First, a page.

I tried to hand the paper back to him, saying how sorry I was but that I didn't have any money (which was quite true) but his eyes had suddenly turned desperate and his face, seconds ago a mask of polite entreaty, now seemed to show the ravages of a lifetime of poverty and isolation. He gestured again with a terrifying urgency and spoke with the unmistakable intonation of someone who cannot hear his own voice; "Please... Please."

I burst into tears just as my step-father was moving to put himself between us, placing his hand on the young man's shoulder and firmly but — I think — gently pulling him away from me. I felt my mother's fingers tighten around my hand and then I felt myself being swept forward with my parents on either side of me. I glanced back through the stinging blur of tears to catch the dark, desperate eyes of the young man once more before we were swallowed up by the swiftly-moving crowd.


click here for permalink September 2, 2008

This week, Democracy Now is continuing their coverage of the conventions with two-hour shows broadcasting from St. Paul, Minnesota, where Amy Goodman and two of her producers were arrested Monday on a variety charges like "conspiracy to riot" (that's right, you can be arrested if they think you're thinking about starting trouble) and "interfering with a peace officer" (for example, asking the officer questions like "why are you arresting these people?" or "may I see your badge?"). Ironically, the arrests occurred while they were investigating nearly 300 arrests made by police, many of them "pre-emptive," before the convention had even started.

In another segment of the show, DN spoke with several members of Iraq Veterans Against the War who have held protests at both conventions, marching in uniform against the wars in Iraq and Afghanistan. They conducted one particularly harrowing interview with a former Abu Ghraib prison guard named Benjamin Thompson. Here's an excerpt:

"One of my prisoners at Abu Ghraib — a place where you saw all those photographs come out — you didn't know the half of it... This means God hopes for peace."

He rubs his fingers over the Arabic words tattooed on his upper arm, wipes tears from his face.

"We had ten-year old boys in my camps. We had an eighty-year old blind man in my camp. They were killed by enemy fire, because we did not protect them when they were in our custody. They were not worth protecting... We were giving them food that made them sick. We were giving them water that gave them kidney stones... They were dying from lack of heart medication that they had been on for twenty years. You never heard about this, ever, because of the [expletive] photographs. The Department of Defense focused all of the attention upon those atrocious acts committed by war criminals — my brother and sister military policemen — and then everything else that happened at that prison, to the other 95 percent of those prisoners, went unreported in the media. This is not OK."

The last few words are barely audible exhalations between sobs. His despair is palpable, crushing. You get the feeling, watching this poor kid struggling to find the words to tell the world what he has seen and done, that the only thing holding him together is the hope that sharing his story will somehow make a difference. If only people knew the truth, they would do something to stop it.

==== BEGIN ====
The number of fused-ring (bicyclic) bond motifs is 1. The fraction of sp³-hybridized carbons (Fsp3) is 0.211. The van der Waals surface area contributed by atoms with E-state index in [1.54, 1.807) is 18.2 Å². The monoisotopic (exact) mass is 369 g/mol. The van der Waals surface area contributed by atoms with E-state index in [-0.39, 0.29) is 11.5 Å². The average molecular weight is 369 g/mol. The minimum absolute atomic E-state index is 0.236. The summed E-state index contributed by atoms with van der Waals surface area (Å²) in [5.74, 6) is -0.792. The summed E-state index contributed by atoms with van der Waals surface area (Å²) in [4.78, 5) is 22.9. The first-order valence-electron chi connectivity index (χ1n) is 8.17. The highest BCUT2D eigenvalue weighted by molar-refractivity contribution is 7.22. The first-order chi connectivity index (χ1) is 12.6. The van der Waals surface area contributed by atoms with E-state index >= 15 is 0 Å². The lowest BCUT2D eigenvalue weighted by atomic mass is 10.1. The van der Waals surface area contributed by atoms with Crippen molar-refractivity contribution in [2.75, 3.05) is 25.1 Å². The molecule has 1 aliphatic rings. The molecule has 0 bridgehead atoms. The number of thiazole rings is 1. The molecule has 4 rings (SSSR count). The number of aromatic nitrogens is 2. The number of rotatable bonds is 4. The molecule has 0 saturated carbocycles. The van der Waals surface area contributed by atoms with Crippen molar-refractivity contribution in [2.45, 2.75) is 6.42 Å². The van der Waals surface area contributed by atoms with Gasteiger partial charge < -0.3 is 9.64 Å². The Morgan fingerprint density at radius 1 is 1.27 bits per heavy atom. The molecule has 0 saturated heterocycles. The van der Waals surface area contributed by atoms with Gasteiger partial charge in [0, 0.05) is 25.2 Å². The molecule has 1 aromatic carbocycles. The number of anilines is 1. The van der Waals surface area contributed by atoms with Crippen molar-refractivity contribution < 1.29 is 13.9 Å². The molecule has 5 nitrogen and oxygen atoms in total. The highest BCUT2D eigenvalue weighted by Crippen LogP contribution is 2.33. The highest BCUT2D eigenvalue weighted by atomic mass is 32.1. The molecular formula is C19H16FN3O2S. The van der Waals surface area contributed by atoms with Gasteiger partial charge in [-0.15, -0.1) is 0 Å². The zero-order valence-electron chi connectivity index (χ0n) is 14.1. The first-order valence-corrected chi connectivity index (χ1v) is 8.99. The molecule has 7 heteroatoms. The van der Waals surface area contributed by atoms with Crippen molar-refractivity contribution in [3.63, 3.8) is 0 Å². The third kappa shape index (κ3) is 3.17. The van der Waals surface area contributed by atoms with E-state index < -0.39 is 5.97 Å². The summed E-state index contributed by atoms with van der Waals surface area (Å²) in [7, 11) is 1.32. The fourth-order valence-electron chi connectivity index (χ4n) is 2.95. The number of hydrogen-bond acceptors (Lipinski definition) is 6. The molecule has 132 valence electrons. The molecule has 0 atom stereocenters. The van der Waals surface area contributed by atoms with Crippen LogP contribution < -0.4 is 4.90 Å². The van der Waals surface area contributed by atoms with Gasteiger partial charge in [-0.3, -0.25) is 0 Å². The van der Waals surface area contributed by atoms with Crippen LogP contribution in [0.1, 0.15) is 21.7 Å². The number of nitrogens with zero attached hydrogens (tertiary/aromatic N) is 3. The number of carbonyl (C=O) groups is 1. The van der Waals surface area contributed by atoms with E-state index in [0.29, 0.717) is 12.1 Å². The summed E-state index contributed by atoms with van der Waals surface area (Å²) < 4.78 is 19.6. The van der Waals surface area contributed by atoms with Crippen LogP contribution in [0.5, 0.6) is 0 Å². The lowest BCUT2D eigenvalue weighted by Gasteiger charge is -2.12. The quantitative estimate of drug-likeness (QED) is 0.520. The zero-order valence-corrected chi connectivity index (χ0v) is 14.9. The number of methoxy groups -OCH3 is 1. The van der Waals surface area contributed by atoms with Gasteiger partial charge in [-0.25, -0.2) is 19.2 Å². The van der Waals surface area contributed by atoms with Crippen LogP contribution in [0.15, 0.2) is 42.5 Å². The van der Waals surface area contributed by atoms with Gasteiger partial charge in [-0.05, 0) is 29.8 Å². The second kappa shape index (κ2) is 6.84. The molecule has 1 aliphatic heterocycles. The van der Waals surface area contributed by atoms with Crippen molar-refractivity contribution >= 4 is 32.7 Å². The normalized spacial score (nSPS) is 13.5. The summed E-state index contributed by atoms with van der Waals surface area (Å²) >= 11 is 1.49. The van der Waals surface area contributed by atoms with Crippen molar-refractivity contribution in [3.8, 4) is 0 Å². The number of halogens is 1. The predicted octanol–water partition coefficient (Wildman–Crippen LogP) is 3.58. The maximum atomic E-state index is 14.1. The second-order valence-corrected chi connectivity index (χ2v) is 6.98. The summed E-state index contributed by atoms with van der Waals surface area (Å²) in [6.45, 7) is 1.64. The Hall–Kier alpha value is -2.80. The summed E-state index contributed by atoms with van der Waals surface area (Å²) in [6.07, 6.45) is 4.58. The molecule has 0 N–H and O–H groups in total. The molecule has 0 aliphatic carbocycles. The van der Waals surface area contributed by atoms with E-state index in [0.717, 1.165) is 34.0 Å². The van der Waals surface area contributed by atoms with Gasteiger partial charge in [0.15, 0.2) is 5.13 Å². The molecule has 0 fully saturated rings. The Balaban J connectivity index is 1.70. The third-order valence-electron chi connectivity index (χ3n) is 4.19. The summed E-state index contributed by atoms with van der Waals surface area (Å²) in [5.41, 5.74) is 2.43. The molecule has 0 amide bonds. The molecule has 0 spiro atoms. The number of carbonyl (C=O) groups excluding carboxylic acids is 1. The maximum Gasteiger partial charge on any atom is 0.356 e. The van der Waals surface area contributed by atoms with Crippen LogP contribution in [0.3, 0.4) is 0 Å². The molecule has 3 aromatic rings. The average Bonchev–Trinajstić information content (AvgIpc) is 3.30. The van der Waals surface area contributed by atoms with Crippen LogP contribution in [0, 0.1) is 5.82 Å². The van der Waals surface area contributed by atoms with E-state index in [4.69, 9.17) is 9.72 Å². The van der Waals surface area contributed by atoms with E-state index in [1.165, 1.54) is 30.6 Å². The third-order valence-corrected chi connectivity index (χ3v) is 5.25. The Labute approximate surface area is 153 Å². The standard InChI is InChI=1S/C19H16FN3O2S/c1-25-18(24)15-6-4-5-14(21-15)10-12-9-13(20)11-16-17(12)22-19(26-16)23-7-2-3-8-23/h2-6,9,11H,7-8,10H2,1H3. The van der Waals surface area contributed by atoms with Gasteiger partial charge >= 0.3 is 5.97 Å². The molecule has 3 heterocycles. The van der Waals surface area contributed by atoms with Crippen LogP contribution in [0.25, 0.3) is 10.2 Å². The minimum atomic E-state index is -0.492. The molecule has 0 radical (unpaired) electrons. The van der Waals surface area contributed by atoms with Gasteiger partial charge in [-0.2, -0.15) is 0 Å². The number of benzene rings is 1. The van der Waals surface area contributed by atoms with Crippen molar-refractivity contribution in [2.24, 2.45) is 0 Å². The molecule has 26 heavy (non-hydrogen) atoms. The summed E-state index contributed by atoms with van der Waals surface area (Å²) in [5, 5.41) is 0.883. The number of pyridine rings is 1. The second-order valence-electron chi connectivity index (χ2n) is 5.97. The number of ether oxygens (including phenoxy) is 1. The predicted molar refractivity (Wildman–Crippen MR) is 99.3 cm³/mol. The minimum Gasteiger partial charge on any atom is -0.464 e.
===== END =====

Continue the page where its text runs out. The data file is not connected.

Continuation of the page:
A couple of weeks ago, a friend at work told me about one of his friends who had recently returned from Iraq. It was a routine business trip to Baghdad; he spent three days in a modern hotel and met with administrators and city officials about building facilities for elementary schools. Within the Green Zone, a heavily guarded city within a city, the business of life is conducted with a tense, watchful pretense of normality. Everywhere else is off-limits, even in broad daylight. Outside the borders that define the Green Zone there is chaos. It is a constant presence, the menace of unpredictable, wanton violence out there in the spreading darkness.

BaghdadBack in the safety of his home in Vancouver, he found that he couldn't sleep; couldn't shake the memory the feeling of being in Iraq. For two weeks, he lay awake at night trying not to see the streets of Baghdad when he closed his eyes; the charred steel frames and shredded tires of burned-out cars that line the highway; the bodies piled at the side of the road, rotting and unclaimed; the vicious, diseased-looking dogs that stalk the city streets. He tried not to hear the distant, ominous rumblings that might have been explosives taking out a strategic bridge, or a roadside bomb triggered by a convoy of trucks winding through the desert, or a retaliatory "surgical" air strike that you pray is farther away than it sounds.

He can't understand why he finds himself unable to leave the house until there is nothing left to eat and he is forced to make brief, fearful excursions to the corner store. He knows the feeling will pass and that, one day soon, he must return to Iraq. Duty will call. Life will go on. But he feels that he has glimpsed hell and unwittingly brought a piece of it back with him. The fear, awful and all-encompassing, reminds him of something he can't name, something older than history, primal and inhuman. He remembers when Baghdad was a place like any other, a city with a tourist trade, neighborhoods and families, marketplaces, nightlife. He knows he will return to Iraq. Like an uninvited guest at a crime scene, he knows he must now bear witness to the unmaking of civilization.

And so once again
Oh, America my friend
And so once again
You are fighting us all
And when we ask you why
You raise your sticks and cry and we fall
Oh, my friend
How did you come
To trade the fiddle for the drum

You say we have turned
Like the enemies you've earned
But we can remember
All the good things you are
And so we ask you please
Can we help you find the peace and the star
Oh my friend
We have all come
To fear the beating of your drum

The Fiddle And The Drum
by Joni Mitchell

Performed by A Perfect Circle